‘Miss Virginia’ is now on Netflix and brings a stupendous tale of grit, as one woman fights tooth and nail to change the American education system. When Virginia Walden Ford struggles to raise her son in a low-income neighborhood in Washington DC, she has no intention of seeing her boy drop out and sell drugs. To give him a better future, she enrolls him in a private school, even though it is more expensive. Ford takes a job as a janitor at her local congresswoman’s office to support herself.
Ultimately, Ford pitches a scholarship program that is federally funded, aimed at helping underprivileged children study in private schools. She faces threats, resistance, and a genuine danger to her life. However, she continues her struggle and is successful. Naturally, you might be wondering if this courageous tale is based on a true story, and we have got you covered in that regard.
Is ‘Miss Virginia’ Based on a True Story?
Yes, ‘Miss Virginia’ is based on a true story. We see the relationship between Virginia Ford and her son, Michael Walden. Virginia, who is affectionately known as “Miss Virginia” and “the Education Lady”, by kids in the neighborhood, fought for a scholarship program that would benefit Michael and other at-risk kids.
When Virginia felt that her son’s future was threatened, she started a grassroots organization called the DC Parents for School Choice in 1998. She collected petitions and teamed up with lawmakers as well as educational organizers in the nation. She had to overcome her fear of public speaking at the numerous marches, rallies, press conferences, and congressional hearings. Virginia amassed massive support, at great personal risk, including death threats.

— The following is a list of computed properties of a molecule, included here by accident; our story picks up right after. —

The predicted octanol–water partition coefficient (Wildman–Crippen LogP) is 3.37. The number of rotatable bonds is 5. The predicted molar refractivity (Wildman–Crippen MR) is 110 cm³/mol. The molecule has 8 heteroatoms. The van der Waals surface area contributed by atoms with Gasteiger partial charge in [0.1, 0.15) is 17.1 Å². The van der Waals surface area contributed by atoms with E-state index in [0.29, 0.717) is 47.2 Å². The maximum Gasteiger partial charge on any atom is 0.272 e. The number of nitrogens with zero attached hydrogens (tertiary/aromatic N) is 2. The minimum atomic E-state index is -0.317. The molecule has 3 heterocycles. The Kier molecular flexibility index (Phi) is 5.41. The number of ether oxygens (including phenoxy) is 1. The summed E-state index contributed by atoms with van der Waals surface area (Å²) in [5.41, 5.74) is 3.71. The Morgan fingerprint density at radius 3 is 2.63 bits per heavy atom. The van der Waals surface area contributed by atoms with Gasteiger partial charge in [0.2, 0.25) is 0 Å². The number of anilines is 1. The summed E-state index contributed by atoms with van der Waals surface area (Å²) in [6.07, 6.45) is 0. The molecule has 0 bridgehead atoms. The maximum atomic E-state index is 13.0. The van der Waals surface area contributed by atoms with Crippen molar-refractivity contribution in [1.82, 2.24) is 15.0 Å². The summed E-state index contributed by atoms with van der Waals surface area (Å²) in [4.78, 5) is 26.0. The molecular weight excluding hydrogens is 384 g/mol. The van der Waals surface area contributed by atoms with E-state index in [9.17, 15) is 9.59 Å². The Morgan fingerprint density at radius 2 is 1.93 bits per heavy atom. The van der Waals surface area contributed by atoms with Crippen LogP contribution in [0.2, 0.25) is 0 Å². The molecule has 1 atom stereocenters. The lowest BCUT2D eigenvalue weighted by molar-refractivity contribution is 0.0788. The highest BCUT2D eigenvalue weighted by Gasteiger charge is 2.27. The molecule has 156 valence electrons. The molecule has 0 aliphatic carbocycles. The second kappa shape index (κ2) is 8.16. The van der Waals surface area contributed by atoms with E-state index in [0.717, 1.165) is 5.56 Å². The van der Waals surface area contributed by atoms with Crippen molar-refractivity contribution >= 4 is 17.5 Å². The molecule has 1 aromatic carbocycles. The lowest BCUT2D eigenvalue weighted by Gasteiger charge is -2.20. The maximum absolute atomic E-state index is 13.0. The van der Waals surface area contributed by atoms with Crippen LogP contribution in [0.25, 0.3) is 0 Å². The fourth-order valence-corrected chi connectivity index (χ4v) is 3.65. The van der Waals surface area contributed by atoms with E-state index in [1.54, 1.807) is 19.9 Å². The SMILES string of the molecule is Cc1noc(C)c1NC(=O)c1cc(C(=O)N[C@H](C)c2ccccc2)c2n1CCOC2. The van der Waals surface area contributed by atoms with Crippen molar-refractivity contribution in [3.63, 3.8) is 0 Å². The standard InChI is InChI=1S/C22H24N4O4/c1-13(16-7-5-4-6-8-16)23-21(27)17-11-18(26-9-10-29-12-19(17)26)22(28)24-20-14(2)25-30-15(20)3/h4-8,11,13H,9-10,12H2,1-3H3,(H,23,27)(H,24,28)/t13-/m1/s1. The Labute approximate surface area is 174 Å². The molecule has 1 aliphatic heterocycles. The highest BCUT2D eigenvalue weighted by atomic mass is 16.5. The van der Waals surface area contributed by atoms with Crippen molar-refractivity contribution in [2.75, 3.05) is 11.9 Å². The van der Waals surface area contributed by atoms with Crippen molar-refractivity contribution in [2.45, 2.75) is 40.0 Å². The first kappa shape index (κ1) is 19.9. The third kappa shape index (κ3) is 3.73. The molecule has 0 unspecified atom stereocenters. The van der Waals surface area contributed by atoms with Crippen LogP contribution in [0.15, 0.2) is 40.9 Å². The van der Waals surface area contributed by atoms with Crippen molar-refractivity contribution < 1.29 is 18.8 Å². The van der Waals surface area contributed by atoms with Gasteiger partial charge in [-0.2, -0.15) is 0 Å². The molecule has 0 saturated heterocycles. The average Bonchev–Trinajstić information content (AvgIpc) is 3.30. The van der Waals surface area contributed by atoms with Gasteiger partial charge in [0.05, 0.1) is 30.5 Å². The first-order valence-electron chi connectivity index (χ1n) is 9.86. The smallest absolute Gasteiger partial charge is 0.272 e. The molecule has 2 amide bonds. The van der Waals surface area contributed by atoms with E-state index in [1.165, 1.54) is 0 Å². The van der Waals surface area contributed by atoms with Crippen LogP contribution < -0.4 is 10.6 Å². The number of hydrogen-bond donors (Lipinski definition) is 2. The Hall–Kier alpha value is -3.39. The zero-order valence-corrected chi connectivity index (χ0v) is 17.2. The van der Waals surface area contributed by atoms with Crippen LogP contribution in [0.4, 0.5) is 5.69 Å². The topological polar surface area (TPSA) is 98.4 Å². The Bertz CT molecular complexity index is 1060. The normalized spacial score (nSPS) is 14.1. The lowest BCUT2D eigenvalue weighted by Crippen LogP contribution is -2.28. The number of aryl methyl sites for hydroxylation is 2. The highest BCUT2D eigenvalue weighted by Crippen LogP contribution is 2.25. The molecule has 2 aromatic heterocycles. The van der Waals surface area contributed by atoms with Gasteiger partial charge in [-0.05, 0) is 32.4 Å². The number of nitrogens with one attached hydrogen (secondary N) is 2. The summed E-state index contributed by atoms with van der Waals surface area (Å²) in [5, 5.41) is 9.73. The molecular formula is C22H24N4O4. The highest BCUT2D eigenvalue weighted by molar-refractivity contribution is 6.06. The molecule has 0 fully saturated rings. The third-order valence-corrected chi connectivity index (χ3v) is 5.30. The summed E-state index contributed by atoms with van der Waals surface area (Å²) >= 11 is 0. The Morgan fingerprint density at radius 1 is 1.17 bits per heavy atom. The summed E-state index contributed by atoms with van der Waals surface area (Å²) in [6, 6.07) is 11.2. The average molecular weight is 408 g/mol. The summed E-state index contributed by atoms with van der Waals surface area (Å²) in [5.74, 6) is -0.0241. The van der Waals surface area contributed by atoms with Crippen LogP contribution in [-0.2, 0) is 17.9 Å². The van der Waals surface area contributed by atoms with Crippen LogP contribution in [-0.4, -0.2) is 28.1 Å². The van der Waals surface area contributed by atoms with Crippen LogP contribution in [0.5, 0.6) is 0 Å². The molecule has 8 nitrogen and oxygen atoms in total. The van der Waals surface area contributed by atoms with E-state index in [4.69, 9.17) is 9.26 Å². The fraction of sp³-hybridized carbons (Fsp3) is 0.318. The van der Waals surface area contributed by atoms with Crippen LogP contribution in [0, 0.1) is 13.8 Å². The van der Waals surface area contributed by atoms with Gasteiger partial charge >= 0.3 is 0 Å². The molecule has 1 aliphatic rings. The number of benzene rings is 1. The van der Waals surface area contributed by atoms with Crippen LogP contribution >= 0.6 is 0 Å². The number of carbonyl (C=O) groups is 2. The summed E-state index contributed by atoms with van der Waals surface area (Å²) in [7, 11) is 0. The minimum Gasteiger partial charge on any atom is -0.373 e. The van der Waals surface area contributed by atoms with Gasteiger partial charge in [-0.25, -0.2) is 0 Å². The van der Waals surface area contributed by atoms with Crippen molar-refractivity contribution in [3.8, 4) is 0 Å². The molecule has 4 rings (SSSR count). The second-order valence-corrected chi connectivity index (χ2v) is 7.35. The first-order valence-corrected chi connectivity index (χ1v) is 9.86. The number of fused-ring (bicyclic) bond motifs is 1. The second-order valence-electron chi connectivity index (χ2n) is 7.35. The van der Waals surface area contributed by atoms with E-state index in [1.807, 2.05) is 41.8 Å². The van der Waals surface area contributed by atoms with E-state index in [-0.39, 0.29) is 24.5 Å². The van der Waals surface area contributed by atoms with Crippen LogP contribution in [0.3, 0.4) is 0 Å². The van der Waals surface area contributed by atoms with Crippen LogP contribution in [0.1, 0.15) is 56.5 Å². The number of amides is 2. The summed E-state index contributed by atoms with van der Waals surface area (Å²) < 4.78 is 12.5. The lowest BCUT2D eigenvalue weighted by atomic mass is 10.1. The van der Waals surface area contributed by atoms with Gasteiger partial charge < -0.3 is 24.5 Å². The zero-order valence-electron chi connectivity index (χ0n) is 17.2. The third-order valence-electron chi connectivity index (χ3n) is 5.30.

Finally, she got Congress and George W. Bush to sign the legislation, and the Opportunity Scholarship Program was enacted in 2003. This ultimately allowed impoverished and minority children to attend safer and high-quality schools. Several of them went to college and now have rewarding careers, all of which has been possible due to Virginia Ford’s inspirational struggle.
Where is Virginia Walden Ford Now?
Virginia grew up in the deep South and is a resident of Little Rock. Virginia was alive when the education system in the US underwent a massive change, as far as inclusivity was concerned. The Supreme Court ruled on Brown v. Board of Education, stating that segregated educational institutions automatically meant inequality.
Three years later, in 1957, the ‘Little Rock Nine’ enrolled at the Little Rock Central High School in Arkansas. This event caused enough commotion to warrant the presence of the National Guard, who escorted the students into the school.
While Virginia was not a member of the Little Rock Nine, she was among the students inspired to follow suit, and join the school. Virginia enrolled in 1966 but faced racism not just from the students. She wanted her father to put her back in the all-black school but was turned down since Little Rock Central offered a better future and job offers.
Thus, Virginia’s backbone against discrimination in education was formed at an early age, and from personal experiences. Today, she enjoys some fame in Little Rock as an activist, and has penned her experiences in the book “Voices, Choices, and Second Chances.” She also came out with another book in November 2019, titled “School Choice: A Legacy to Keep.”
Virginia has two other children, Miashia Walden Gaye, and William Walden. She is also a grandmother to Yamundow Virginia, Chloe, Jeremiah, and Genesis. Currently, she still travels the country, talking to parents, and educational groups, encouraging people to realize the value of advocacy. As is evident from her tweet, which you can check out below, Virginia is also rather fond of the movie ‘Miss Virginia’, which documents her remarkable story.
Excited! @missvirginiamov is @netflix official. I’m so excited and humbled that so many more families will be able to watch this film from the comfort of their homes. Add it to your queue. @MatthewModine @UzoAduba @amirahvann pic.twitter.com/txpbsK9xve
— Virginia Walden Ford (@virginiawalden) February 17, 2020
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